Commenting on the story: Heritage facade to be demolished as Pirie St Hyatt gets green light
The decision to allow the demolition of the circa-1920s heritage façade of the former Bank of South Australia building at 51 Pirie Street is an appalling decision for the retention of our cultural and built environment.
Previous versions of design for this development site showed the retention of the facade – so why all of a sudden do we hear that the facade will be demolished to make way for yet another concrete and glass jungle adding to the wind-tunnel effect in both Gawler Place and Pirie Street?
From the image published with your article, I note that the guest drop-off/pick-up point is in Pirie Street next to the intersection with Gawler Place. Have traffic-management studies been completed taking into consideration how congested Pirie Street can be, even outside of peak hour traffic??
When will local and state government departments take responsibility for our heritage and not allow such developments? Once it’s gone, it’s gone, eg. the South Australia Hotel that made way for an ugly multi-storey brick edifice. Definitely brickbats stuff.
All I see in this development is another modern multi-storey box of glass. Wake up Adelaide, we are losing our cultural and built environment right before our eyes. – Paula Furlani
It is very disappointing that the proposed new Hyatt hotel to be built in Pirie Street will not be able to incorporate the original frontage of the heritage-listed building.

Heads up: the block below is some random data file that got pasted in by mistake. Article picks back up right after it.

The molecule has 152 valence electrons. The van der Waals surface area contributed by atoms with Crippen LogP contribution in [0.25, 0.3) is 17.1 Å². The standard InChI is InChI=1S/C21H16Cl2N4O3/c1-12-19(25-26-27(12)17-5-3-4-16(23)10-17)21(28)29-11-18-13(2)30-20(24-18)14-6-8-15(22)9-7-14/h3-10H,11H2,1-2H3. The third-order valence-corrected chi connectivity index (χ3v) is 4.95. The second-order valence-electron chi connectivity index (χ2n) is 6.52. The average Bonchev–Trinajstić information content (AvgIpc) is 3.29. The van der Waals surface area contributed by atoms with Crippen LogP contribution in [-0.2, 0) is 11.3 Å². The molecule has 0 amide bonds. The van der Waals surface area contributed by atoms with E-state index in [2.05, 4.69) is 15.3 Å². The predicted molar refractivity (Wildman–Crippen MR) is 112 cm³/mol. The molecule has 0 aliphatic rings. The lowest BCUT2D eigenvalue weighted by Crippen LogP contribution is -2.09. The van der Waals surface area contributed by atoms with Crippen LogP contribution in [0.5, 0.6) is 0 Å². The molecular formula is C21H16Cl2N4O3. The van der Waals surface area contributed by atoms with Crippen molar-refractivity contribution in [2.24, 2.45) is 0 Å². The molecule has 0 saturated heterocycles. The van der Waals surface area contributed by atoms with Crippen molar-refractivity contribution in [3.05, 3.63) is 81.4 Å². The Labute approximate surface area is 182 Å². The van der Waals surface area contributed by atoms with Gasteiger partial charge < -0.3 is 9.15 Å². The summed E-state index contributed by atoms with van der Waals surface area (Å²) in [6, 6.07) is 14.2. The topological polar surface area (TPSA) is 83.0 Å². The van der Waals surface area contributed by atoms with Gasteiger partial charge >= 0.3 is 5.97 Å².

They managed to do this at the Her Majesty’s Theatre on Grote Street. Very disappointing. – Belinda Meyers.
When I go overseas to look at the local architecture, I find myself looking at buildings with style, character and history.
The Pirie Street Hyatt is just another reason for tourists not to come to Adelaide. Who would go to Chester or Vienna or Barcelona etc if it was full of buildings like that proposed for Pirie Street?
We’ve lost so many buildings that would have drawn tourists from all over the world.
Lets just knock down the historical buildings we’ve still got and save ourselves a lot of arguments in the future. – Geoff Moore
Commenting on the story: “Lacuna of oversight”: MPs in accountability vacuum, warns ICAC
Bruce Lander is absolutely right in highlighting the absence of a code of conduct for MPs.
Our representatives should subject themselves to what is in common use in any respectable organisation; requirements on how to behave and be accountable, as well as appropriate processes and sanctions to deal with misbehaviour.
Mr Lander may not have pleased everybody in his seven year term, but South Australia would have been the poorer without him. We should all thank him for the work he did on our behalf. – Michael Schilling
I was recently an elected member of a local metropolitan council for eight years.
During that time ICAC was brought in for elected members by the State Government and later strengthened so that the rules became onerous, time-consuming and confusing, yet the state has never seen fit to look to manage its own members’ conduct despite their having a much greater opportunity for corruption.
Perhaps the Federal Government should bring in ICAC rules for the states (and also for themselves) in the same way the State Government forced them upon the local councils. – Lynda Yates
Commenting on the opinion piece: Our aged should be secure, not stressed and exploited
I actually agree with Morry Bailes’ article.
But as a long time senior Liberal member in SA, wouldn’t he be in a position to have some influence on his party’s thinking?
He cannot be the only person with in the LP who thinks that the elderly have been treated very poorly by the Fed Govt, who are responsible for aged care.
Especially as they been in power for 14 of the last 21 years. – Helen Chadwick
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